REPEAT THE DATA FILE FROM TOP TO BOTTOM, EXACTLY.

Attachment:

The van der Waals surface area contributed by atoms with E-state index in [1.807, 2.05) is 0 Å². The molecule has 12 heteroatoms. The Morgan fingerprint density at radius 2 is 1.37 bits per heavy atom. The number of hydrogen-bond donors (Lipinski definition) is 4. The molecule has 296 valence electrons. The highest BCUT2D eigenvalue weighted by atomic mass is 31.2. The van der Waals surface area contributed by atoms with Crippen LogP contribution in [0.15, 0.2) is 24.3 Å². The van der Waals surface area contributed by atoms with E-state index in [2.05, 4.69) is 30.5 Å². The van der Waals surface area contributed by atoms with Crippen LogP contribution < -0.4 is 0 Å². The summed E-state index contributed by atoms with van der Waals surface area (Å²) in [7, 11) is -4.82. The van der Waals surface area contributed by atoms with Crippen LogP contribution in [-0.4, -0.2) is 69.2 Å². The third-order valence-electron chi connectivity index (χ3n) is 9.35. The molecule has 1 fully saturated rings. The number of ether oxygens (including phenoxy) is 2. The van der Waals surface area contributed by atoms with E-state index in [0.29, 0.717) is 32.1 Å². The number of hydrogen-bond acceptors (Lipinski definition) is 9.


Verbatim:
The van der Waals surface area contributed by atoms with E-state index in [1.807, 2.05) is 0 Å². The molecule has 12 heteroatoms. The Morgan fingerprint density at radius 2 is 1.37 bits per heavy atom. The number of hydrogen-bond donors (Lipinski definition) is 4. The molecule has 296 valence electrons. The highest BCUT2D eigenvalue weighted by atomic mass is 31.2. The van der Waals surface area contributed by atoms with Crippen LogP contribution in [0.15, 0.2) is 24.3 Å². The van der Waals surface area contributed by atoms with E-state index in [2.05, 4.69) is 30.5 Å². The van der Waals surface area contributed by atoms with Crippen LogP contribution < -0.4 is 0 Å². The summed E-state index contributed by atoms with van der Waals surface area (Å²) in [7, 11) is -4.82. The van der Waals surface area contributed by atoms with Crippen LogP contribution in [-0.4, -0.2) is 69.2 Å². The third-order valence-electron chi connectivity index (χ3n) is 9.35. The molecule has 1 fully saturated rings. The number of ether oxygens (including phenoxy) is 2. The van der Waals surface area contributed by atoms with E-state index in [0.29, 0.717) is 32.1 Å². The number of hydrogen-bond acceptors (Lipinski definition) is 9.